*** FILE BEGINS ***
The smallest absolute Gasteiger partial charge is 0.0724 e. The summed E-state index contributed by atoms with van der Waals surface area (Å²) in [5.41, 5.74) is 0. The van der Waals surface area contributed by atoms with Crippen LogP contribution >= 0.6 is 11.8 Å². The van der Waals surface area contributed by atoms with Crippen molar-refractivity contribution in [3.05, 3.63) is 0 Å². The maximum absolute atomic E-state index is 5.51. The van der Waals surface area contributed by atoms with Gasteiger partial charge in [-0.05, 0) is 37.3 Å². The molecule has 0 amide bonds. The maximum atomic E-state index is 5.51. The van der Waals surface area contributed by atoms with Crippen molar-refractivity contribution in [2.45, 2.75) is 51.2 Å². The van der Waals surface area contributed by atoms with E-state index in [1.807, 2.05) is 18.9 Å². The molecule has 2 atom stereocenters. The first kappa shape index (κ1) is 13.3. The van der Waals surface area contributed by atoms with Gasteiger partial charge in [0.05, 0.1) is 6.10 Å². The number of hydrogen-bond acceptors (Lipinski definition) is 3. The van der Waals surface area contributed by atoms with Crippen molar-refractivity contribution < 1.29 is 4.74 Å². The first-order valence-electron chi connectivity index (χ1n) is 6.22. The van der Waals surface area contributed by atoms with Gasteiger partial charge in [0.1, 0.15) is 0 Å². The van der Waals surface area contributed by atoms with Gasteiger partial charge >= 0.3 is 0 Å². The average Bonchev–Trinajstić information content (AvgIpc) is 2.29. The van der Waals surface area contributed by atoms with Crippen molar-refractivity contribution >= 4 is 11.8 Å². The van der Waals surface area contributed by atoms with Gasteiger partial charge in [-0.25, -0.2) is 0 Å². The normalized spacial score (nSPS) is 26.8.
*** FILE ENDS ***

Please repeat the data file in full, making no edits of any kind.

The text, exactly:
The smallest absolute Gasteiger partial charge is 0.0724 e. The summed E-state index contributed by atoms with van der Waals surface area (Å²) in [5.41, 5.74) is 0. The van der Waals surface area contributed by atoms with Crippen LogP contribution >= 0.6 is 11.8 Å². The van der Waals surface area contributed by atoms with Crippen molar-refractivity contribution in [3.05, 3.63) is 0 Å². The maximum absolute atomic E-state index is 5.51. The van der Waals surface area contributed by atoms with Gasteiger partial charge in [-0.05, 0) is 37.3 Å². The molecule has 0 amide bonds. The maximum atomic E-state index is 5.51. The van der Waals surface area contributed by atoms with Crippen molar-refractivity contribution in [2.45, 2.75) is 51.2 Å². The van der Waals surface area contributed by atoms with E-state index in [1.807, 2.05) is 18.9 Å². The molecule has 2 atom stereocenters. The first kappa shape index (κ1) is 13.3. The van der Waals surface area contributed by atoms with Gasteiger partial charge in [0.05, 0.1) is 6.10 Å². The number of hydrogen-bond acceptors (Lipinski definition) is 3. The van der Waals surface area contributed by atoms with Crippen molar-refractivity contribution < 1.29 is 4.74 Å². The first-order valence-electron chi connectivity index (χ1n) is 6.22. The van der Waals surface area contributed by atoms with Gasteiger partial charge in [0.1, 0.15) is 0 Å². The van der Waals surface area contributed by atoms with Gasteiger partial charge >= 0.3 is 0 Å². The average Bonchev–Trinajstić information content (AvgIpc) is 2.29. The van der Waals surface area contributed by atoms with Crippen molar-refractivity contribution >= 4 is 11.8 Å². The van der Waals surface area contributed by atoms with Gasteiger partial charge in [-0.25, -0.2) is 0 Å². The normalized spacial score (nSPS) is 26.8.